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Old 07-18-2013, 06:56 AM
 
7,623 posts, read 8,972,694 times
Reputation: 12924

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Quote:
Originally Posted by gentlearts View Post
This is not the same as a run of the mill suicide, which for me has caused the same anger and resentment you are feeling. Many times it seems like a selfish act.
There is no such thing as a "run of the mill" suicide. Each time someone chooses to end their life there are many, deep, scarring, painful reasons they choose to do so. every time, those reasons are different. While it is certainly a selfish act, these people do not feel like they have any other option. It's possible that these is some level of mental disease in each person who chooses to take their own life.

Regardless, they are are sill remembered, loved, and mourned by friends and family, even if the feelings of anger and resentment are there.

 
Old 07-18-2013, 07:10 AM
 
Location: SWFL
21,439 posts, read 18,155,050 times
Reputation: 18824
There are also those who kill themselves out of guilt, like my SIL did. No mental illness there, he just wouldn't stop cheating on my daughter. I am so glad he offed himself and saved my daughter more misery although she deifies him now. Bleck, dog germs. I just stay away because I can not keep my mouth shut.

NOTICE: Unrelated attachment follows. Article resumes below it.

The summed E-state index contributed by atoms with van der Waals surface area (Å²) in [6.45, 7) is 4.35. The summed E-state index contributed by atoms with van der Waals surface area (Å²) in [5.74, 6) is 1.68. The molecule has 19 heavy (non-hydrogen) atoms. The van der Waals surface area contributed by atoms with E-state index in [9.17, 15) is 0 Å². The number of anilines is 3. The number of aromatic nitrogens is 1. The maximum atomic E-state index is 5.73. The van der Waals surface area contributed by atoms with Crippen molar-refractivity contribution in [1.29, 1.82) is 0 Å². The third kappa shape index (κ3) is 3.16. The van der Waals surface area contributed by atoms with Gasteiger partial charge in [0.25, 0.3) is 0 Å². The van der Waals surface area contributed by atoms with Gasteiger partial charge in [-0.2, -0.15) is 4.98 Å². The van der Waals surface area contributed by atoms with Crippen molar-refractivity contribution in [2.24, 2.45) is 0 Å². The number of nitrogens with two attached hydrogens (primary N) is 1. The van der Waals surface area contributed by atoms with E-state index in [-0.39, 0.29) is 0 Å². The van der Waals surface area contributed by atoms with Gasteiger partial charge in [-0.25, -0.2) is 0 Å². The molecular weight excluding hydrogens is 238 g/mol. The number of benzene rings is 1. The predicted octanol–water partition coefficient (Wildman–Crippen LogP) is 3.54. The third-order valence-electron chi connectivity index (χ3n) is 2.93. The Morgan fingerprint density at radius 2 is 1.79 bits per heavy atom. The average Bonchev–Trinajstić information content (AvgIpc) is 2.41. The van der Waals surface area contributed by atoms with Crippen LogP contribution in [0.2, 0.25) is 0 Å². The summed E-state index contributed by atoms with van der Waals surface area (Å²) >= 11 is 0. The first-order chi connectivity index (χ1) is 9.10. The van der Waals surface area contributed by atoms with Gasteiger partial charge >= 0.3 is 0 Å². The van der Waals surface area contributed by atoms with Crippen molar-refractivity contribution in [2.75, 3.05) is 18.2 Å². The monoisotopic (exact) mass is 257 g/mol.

Old 07-18-2013, 08:35 AM
 
Location: SWFL
21,439 posts, read 18,155,050 times
Reputation: 18824
Quote:
Originally Posted by Delahanty View Post
Of course they are. I'd imagine that most people, on committing suicide, are immersed in their own pain.
Of course they are. No doubt about that.
 
Old 07-18-2013, 08:37 AM
 
Location: Upstate NY
30,442 posts, read 9,097,651 times
Reputation: 28975
Consider this:

The Elephant in the Room By Terry Kettering


There’s an elephant in the room.
It is large and squatting,
so it is hard to get around it.

Yet we squeeze by with,
“How are you?” and, “I’m fine,”
and a thousand other forms of trivial chatter.

We talk about the weather;
we talk about work;
we talk about everything else—
except the elephant in the room.

There’s an elephant in the room.
We all know it is there.
We are thinking about the elephant
as we talk together.

It is constantly on our minds.
For, you see, it is a very big elephant.
It has hurt us all, but we do not talk about
the elephant in the room.

Oh, please, say her name.
Oh, please, say “Barbara” again.
Oh, please, let’s talk about
the elephant in the room.

For if we talk about her death,
perhaps we can talk about her life.
Can I say, “Barbara” to you